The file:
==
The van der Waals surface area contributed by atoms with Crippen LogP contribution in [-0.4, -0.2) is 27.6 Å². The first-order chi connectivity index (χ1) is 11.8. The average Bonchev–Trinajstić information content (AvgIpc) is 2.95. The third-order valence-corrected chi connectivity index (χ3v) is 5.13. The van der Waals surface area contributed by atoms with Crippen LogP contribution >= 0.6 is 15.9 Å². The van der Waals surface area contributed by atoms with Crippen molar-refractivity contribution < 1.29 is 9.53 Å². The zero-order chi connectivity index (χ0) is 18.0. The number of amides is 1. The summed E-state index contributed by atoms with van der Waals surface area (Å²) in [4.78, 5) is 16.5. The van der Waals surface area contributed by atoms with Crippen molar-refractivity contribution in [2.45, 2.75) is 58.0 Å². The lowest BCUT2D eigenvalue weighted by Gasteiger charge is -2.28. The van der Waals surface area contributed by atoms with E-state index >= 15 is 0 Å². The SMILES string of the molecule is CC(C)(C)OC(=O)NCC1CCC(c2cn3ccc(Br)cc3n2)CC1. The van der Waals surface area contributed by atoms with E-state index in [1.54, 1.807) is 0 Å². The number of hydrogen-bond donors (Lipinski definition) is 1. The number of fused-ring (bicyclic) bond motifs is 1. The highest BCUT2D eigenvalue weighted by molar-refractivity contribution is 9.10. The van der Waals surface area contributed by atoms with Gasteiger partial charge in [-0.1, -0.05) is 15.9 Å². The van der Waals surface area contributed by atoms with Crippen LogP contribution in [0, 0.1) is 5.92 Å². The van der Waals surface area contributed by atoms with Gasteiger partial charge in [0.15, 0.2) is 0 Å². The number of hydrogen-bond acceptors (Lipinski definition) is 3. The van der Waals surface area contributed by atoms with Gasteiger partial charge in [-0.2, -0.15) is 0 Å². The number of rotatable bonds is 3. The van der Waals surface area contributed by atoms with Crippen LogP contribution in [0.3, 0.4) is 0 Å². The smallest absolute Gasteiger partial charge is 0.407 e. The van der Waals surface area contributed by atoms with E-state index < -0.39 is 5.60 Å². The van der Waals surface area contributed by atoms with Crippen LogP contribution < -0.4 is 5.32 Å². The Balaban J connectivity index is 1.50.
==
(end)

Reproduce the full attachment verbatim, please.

The van der Waals surface area contributed by atoms with Crippen LogP contribution in [-0.4, -0.2) is 27.6 Å². The first-order chi connectivity index (χ1) is 11.8. The average Bonchev–Trinajstić information content (AvgIpc) is 2.95. The third-order valence-corrected chi connectivity index (χ3v) is 5.13. The van der Waals surface area contributed by atoms with Crippen LogP contribution >= 0.6 is 15.9 Å². The van der Waals surface area contributed by atoms with Crippen molar-refractivity contribution < 1.29 is 9.53 Å². The zero-order chi connectivity index (χ0) is 18.0. The number of amides is 1. The summed E-state index contributed by atoms with van der Waals surface area (Å²) in [4.78, 5) is 16.5. The van der Waals surface area contributed by atoms with Crippen molar-refractivity contribution in [2.45, 2.75) is 58.0 Å². The lowest BCUT2D eigenvalue weighted by Gasteiger charge is -2.28. The van der Waals surface area contributed by atoms with E-state index >= 15 is 0 Å². The SMILES string of the molecule is CC(C)(C)OC(=O)NCC1CCC(c2cn3ccc(Br)cc3n2)CC1. The van der Waals surface area contributed by atoms with E-state index in [1.54, 1.807) is 0 Å². The number of hydrogen-bond donors (Lipinski definition) is 1. The number of fused-ring (bicyclic) bond motifs is 1. The highest BCUT2D eigenvalue weighted by molar-refractivity contribution is 9.10. The van der Waals surface area contributed by atoms with Gasteiger partial charge in [-0.1, -0.05) is 15.9 Å². The van der Waals surface area contributed by atoms with Crippen LogP contribution in [0, 0.1) is 5.92 Å². The van der Waals surface area contributed by atoms with Gasteiger partial charge in [0.15, 0.2) is 0 Å². The number of hydrogen-bond acceptors (Lipinski definition) is 3. The van der Waals surface area contributed by atoms with Gasteiger partial charge in [-0.2, -0.15) is 0 Å². The number of rotatable bonds is 3. The van der Waals surface area contributed by atoms with Crippen LogP contribution in [0.3, 0.4) is 0 Å². The smallest absolute Gasteiger partial charge is 0.407 e. The van der Waals surface area contributed by atoms with E-state index < -0.39 is 5.60 Å². The van der Waals surface area contributed by atoms with Crippen LogP contribution < -0.4 is 5.32 Å². The Balaban J connectivity index is 1.50.